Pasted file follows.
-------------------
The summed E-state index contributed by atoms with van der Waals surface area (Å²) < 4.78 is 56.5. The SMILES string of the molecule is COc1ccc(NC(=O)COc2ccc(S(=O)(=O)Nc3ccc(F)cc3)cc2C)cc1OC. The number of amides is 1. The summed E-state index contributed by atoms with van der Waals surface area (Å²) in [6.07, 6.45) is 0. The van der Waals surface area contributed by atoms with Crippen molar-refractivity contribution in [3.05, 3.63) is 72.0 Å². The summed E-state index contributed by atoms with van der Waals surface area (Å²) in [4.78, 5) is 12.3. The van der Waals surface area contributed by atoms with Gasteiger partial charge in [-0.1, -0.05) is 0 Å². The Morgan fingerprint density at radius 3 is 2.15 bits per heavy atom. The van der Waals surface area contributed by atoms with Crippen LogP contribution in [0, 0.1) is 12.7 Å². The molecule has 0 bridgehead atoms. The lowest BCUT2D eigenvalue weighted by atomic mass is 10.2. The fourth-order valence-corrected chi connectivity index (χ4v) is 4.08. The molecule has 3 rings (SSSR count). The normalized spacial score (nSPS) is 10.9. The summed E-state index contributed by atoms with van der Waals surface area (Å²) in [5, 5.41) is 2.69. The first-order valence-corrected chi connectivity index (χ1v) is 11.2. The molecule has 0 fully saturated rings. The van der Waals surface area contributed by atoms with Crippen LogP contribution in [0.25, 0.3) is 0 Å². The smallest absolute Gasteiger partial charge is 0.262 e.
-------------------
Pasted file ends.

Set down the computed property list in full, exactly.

The summed E-state index contributed by atoms with van der Waals surface area (Å²) < 4.78 is 56.5. The SMILES string of the molecule is COc1ccc(NC(=O)COc2ccc(S(=O)(=O)Nc3ccc(F)cc3)cc2C)cc1OC. The number of amides is 1. The summed E-state index contributed by atoms with van der Waals surface area (Å²) in [6.07, 6.45) is 0. The van der Waals surface area contributed by atoms with Crippen molar-refractivity contribution in [3.05, 3.63) is 72.0 Å². The summed E-state index contributed by atoms with van der Waals surface area (Å²) in [4.78, 5) is 12.3. The van der Waals surface area contributed by atoms with Gasteiger partial charge in [-0.1, -0.05) is 0 Å². The Morgan fingerprint density at radius 3 is 2.15 bits per heavy atom. The van der Waals surface area contributed by atoms with Crippen LogP contribution in [0, 0.1) is 12.7 Å². The molecule has 0 bridgehead atoms. The lowest BCUT2D eigenvalue weighted by atomic mass is 10.2. The fourth-order valence-corrected chi connectivity index (χ4v) is 4.08. The molecule has 3 rings (SSSR count). The normalized spacial score (nSPS) is 10.9. The summed E-state index contributed by atoms with van der Waals surface area (Å²) in [5, 5.41) is 2.69. The first-order valence-corrected chi connectivity index (χ1v) is 11.2. The molecule has 0 fully saturated rings. The van der Waals surface area contributed by atoms with Crippen LogP contribution in [0.25, 0.3) is 0 Å². The smallest absolute Gasteiger partial charge is 0.262 e.